I have had my chassis in the garage for a little while but haven't been going in and out. Yesterday I built an easily opened gate through my immediate neighbour, Greta's garden fence to Paul's garden, where previously I had to move a heavy fence panel. The weight of the panel and concerns about their rabbit getting out acted as a deterrent to just popping in. Now I can go to my project whenever I want.

Greta and I had a chat yesterday and she is happy with the prospect of another year or two of me going across her garden, on the understanding that I will replace her garden fence panels.

All very satisfying.

A good day.....though twelve hours solid in my workshop...welding, constructing a metal gate and progress on my roof-rack and painting wheel plates etc left me with a back painfully in spasm!

But a feeling of satisfaction with progress, all the same.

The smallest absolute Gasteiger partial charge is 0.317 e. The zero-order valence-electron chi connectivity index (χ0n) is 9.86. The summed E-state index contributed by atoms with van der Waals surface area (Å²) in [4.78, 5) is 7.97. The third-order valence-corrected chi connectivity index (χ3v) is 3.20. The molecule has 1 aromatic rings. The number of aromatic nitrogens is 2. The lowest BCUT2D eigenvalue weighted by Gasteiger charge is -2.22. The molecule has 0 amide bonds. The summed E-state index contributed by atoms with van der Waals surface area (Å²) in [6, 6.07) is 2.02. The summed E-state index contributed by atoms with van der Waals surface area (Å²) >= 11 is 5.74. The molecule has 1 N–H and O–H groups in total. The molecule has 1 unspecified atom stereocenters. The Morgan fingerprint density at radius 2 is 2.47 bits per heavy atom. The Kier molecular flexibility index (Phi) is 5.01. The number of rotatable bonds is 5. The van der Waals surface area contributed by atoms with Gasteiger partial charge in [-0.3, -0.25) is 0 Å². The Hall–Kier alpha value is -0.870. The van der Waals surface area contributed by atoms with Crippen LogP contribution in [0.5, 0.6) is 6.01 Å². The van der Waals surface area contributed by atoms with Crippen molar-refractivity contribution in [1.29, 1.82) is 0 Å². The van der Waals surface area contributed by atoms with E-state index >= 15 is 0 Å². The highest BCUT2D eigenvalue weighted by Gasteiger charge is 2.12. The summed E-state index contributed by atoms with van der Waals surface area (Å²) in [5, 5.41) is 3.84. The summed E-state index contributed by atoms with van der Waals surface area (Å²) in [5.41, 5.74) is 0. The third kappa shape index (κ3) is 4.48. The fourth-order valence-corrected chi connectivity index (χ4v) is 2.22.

Friday, 31 July 2009

Selling Lily

1958 Ford Prefect

4 door

1172cc Sidevalve engine - 3 gear + reverse

Tax free - historic vehicle. I get comprehensive insurance (including business use) for £68! So she is cheap to insure, if you limit the mileage.

(1 month left on road fund and no MOT)

886 UXR (coincidentally, UXoR is Latin for wife) Period plate non-transferable. Original sold by previous owner.

Comes with spare windscreens, filters, radiator etc

£500 (negotiable)

I have decided to sell my Ford Prefect....and finally I am getting round to putting details online; so far people are already talking about this car online because a friend of a friend mentioned it on a forum, and as there has been some mistaken info doing the rounds, I thought I ought to set things straight.

I have shown all the bad points because I want nobody to be in any doubt about the challenges involved in restoring and keeping Lily, though I do have to admit that all I have ever done was keep her running, mechanically.

Until I took her off the road to work on her underside last year, I had run her continuously for 4 years and she was even more reliable than my Metro in winter. Never had a trouble starting her. Engine is sound.